Re: [SLE] Backups
From: Michael W Cocke (cocke_at_catherders.com)
To: email@example.com Date: Sun, 11 Jul 2004 17:30:00 -0400
On Sat, 10 Jul 2004 19:43:00 -0800, you wrote:
>On Sat, 10 Jul 2004 3:08 AM, Mike Cocke wrote:
>-Unless it's recently been changed. Mondo has a maximum of 50 media
>-unless you build it with some optional switches.
>-And you omitted DAR - the Disk ARchiver. http://dar.linux.free.fr/
>-(I suggest looking at DARomizer with DAR - it allows building the
>-archive and burning to cd/dvd in parallel. Disclaimer: I wrote
> I don't remember DAR coming through before, but maybe I just missed
>it. I have added it to my list along with the web address you provided for
>it. By the way, since you were the author (or a co-author) of DAR, what I'm
>for from a backup is software that would make the following scenario
I am in no way author or co-author of DAR. I wrote an add-on named
DARomizer. I wouldn't mind being able to claim some of the credit -
it's a nice piece of work - but cannot.
>1) I run the software to back up my Linux partition(s)
>2) I upgrade my system (say from 8.1 to 8.2, my situation)
>3) I discover that my system is completely hosed as a result of the upgrade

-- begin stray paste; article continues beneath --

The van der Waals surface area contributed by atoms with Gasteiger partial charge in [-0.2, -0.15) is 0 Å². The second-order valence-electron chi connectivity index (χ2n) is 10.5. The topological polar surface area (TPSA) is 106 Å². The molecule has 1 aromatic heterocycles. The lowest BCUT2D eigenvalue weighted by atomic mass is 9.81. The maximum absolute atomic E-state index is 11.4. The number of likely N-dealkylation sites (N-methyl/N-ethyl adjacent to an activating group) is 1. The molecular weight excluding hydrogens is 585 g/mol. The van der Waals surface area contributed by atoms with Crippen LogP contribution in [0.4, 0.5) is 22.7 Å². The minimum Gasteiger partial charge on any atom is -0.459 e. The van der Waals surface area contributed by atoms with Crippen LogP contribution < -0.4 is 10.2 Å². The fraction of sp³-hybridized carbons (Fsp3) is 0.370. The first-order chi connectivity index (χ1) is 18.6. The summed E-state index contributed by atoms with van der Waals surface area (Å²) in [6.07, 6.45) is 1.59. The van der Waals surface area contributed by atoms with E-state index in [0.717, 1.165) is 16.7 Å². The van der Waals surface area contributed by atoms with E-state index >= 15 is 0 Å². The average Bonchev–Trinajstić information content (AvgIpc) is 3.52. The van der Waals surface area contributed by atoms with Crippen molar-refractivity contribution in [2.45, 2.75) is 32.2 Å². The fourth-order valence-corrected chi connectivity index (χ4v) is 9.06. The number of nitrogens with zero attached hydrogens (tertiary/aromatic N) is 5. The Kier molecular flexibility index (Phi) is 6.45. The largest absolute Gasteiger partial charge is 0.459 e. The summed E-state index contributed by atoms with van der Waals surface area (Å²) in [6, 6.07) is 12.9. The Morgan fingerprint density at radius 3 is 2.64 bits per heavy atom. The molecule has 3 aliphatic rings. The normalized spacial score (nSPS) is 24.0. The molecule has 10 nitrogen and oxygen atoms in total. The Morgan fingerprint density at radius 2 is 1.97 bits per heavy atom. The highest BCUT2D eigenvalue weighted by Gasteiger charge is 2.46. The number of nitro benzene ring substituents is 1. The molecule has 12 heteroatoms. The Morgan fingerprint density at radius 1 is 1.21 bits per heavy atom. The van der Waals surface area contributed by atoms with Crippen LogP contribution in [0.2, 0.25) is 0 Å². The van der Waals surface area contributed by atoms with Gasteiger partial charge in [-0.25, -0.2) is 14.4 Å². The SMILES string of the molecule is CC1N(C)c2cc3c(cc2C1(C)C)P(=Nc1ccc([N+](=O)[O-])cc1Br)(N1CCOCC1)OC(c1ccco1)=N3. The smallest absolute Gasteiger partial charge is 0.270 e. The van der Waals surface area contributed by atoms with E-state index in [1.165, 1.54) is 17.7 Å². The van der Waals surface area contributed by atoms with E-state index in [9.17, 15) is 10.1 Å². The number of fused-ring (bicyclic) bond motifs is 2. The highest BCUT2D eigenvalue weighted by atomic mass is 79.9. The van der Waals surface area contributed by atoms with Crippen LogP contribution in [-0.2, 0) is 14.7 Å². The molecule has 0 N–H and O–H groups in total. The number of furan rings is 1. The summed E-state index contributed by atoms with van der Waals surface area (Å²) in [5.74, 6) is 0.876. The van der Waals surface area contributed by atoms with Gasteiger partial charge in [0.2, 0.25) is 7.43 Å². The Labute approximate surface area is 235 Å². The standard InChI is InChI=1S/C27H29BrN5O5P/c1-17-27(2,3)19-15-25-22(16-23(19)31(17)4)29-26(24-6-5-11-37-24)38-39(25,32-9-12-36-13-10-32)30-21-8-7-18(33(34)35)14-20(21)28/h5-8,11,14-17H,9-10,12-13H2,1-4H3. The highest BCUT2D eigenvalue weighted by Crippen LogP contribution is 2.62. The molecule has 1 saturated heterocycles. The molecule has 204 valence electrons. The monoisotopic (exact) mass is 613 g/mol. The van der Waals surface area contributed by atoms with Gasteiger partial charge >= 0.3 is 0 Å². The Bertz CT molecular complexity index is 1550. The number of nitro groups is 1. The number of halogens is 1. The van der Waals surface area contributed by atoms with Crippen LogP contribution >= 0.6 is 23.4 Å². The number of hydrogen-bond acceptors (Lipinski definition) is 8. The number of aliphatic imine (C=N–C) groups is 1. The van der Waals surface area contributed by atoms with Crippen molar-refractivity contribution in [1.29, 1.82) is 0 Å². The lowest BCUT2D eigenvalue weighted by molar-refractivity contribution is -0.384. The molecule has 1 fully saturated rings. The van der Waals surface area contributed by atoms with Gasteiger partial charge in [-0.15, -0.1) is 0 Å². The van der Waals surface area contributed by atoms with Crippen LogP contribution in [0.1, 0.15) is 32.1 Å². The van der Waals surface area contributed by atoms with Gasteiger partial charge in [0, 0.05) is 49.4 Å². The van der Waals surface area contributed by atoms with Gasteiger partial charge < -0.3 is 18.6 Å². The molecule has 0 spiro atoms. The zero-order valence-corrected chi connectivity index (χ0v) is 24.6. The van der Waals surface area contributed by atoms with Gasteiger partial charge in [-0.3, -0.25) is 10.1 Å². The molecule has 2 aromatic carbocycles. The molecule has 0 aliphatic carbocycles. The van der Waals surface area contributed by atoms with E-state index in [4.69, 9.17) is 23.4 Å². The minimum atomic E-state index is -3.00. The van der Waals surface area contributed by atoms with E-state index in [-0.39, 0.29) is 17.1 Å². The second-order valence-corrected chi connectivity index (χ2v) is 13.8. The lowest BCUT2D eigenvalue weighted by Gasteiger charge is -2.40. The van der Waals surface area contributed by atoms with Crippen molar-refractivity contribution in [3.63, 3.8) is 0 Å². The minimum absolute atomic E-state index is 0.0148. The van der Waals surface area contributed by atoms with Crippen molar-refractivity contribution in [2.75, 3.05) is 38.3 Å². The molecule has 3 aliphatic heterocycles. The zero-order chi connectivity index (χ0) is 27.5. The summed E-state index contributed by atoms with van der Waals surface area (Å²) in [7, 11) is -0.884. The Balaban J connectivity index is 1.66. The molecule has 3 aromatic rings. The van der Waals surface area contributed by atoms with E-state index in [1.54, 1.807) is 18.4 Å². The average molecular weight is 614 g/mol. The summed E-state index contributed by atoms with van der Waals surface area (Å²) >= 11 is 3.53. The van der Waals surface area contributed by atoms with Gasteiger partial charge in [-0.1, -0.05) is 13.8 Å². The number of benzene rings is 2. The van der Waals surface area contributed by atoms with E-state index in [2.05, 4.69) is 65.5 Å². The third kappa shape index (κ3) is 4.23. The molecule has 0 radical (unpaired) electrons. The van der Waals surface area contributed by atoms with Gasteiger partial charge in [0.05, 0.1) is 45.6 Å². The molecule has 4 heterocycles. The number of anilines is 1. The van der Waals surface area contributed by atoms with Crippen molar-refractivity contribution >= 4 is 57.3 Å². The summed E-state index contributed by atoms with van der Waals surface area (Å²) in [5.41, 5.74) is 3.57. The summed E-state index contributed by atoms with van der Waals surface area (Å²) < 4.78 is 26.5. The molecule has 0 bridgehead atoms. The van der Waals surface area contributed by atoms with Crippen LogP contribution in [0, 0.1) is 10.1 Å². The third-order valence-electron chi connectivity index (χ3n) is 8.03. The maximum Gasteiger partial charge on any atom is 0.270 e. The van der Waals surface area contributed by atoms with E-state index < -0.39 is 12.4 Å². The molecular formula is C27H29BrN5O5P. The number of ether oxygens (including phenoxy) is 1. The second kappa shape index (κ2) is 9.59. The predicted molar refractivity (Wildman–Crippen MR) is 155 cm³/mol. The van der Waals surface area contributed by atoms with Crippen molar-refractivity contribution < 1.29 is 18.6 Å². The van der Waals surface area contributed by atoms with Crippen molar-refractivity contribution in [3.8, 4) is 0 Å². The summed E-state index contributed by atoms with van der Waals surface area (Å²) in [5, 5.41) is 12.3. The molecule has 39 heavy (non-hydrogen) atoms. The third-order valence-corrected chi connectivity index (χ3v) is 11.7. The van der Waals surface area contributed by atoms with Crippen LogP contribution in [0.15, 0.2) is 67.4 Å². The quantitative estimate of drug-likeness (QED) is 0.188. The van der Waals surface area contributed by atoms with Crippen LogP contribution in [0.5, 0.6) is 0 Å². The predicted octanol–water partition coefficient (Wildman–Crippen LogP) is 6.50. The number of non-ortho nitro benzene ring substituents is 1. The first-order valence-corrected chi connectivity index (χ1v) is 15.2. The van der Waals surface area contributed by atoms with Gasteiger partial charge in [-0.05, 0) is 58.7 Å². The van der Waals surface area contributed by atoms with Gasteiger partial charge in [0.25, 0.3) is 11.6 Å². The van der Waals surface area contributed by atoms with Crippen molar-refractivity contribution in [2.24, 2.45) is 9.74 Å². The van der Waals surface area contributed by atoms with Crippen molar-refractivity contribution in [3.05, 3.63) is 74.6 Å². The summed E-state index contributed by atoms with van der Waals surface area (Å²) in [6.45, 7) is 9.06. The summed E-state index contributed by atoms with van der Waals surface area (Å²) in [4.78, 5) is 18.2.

>4) I run the software to recover my Linux parttions(s)
>5) I start up linux and I'm back to my old 8.1 system with everything just
>like it was before I started at step 1)
> Is this a reasonable scenario with DAR?
Within limits, and depending on what you used for media, etc. For
example, I had to do a bare metal restore from a DAR archive - here's
the procedure I used.
1) Install the desired version of linux from CD or DVD (you don't need
to install all the packages, or worry overmuch about settings, because
you'll be restoring in a few minutes, but letting the install program
work out detected hardware and drivers is simpler than doing it
2) Restore the DAR archive.
Technically, I could have skipped step 1, using the recovery utilities
from the distro disks, but in the event of a hardware fault (which was
my problem), my procedure was actually faster and simpler.
Hardware failure and recovery of an image onto different hardware is
something every single image program that I looked at had problems
with, ranging from the iffy to the complete failure. I'd recommend
you make that a major point to test in your search.
Ghost, Mondo, and Drive Image all had issues with that scenario. It
really comes down to the hardware detection, driver updating, and
plug&play support of ther OS itself. I wouldn't bet on any of the
above under linux or windows at this point - especially if you're
looking at potentially restoring to a different drive config
(partition layout, geometry, etc.) than you had when you backed up.
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